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Adaptation to a moving stimulus changes the perception of a stationary grating and also reduces contrast sensitivity to the adaptor. We determined whether the first effect could be predicted from the second. The contrast discrimination (T vs C) function for a drifting 7.5 Hz grating test stimulus was determined when observers were adapted to a low contrast (0.075) grating of the same spatial and temporal frequency, moving in either the same or the opposite direction as the test. The effect of an adaptor moving in the same direction was to move the T vs C function upwards and to the right, in a manner consistent with an increase in divisive inhibition. We also measured the effect of adaptation on the motion-null point for a counterphasing grating containing two components, one moving in the same direction as the adaptor and the other in the opposite direction. Adaptation increased the amount of contrast of the adapted component required to achieve the motion-null point. However, this shift could not be predicted from the effects of adaptation on contrast sensitivity. In particular, the balance point was shifted in gratings of high contrast where there was no effect of adaptation on contrast discrimination. We suggest that adaptation has a subtractive (recalibration) effect in addition to its effects on the contrast transduction function, and that this subtractive effect may explain the movement after-effect seen with stationary tests.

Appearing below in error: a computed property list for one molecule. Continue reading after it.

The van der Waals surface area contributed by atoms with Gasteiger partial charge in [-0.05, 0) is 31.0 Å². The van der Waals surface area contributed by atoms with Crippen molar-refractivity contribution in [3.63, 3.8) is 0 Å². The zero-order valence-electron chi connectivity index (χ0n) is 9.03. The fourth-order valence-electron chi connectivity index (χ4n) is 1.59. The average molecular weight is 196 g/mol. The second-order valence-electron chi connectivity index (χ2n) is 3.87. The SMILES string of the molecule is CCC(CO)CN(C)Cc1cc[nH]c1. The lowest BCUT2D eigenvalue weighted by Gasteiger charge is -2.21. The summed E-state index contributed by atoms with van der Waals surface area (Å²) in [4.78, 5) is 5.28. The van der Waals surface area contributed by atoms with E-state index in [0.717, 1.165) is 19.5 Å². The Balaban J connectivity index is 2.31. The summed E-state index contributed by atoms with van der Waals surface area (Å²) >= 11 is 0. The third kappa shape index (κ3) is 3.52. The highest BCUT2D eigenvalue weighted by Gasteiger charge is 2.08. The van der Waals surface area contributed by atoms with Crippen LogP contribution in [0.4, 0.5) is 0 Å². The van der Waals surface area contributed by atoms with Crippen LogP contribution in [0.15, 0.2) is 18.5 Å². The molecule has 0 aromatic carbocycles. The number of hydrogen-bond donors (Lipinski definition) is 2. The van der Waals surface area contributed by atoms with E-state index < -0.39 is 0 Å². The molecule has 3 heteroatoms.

|Additional Information:||© 2011, Elsevier. Licensed under the Creative Commons Attribution-NonCommercial-NoDerivatives 4.0 International http://creativecommons.org/licenses/by-nc-nd/4.0/|
|Uncontrolled Keywords:||Motion adaptation; Contrast discrimination; Flicker; Calibration|
|Subjects:||R Medicine > RE Ophthalmology|
|Divisions:||School of Health Sciences > Department of Optometry & Visual Science|
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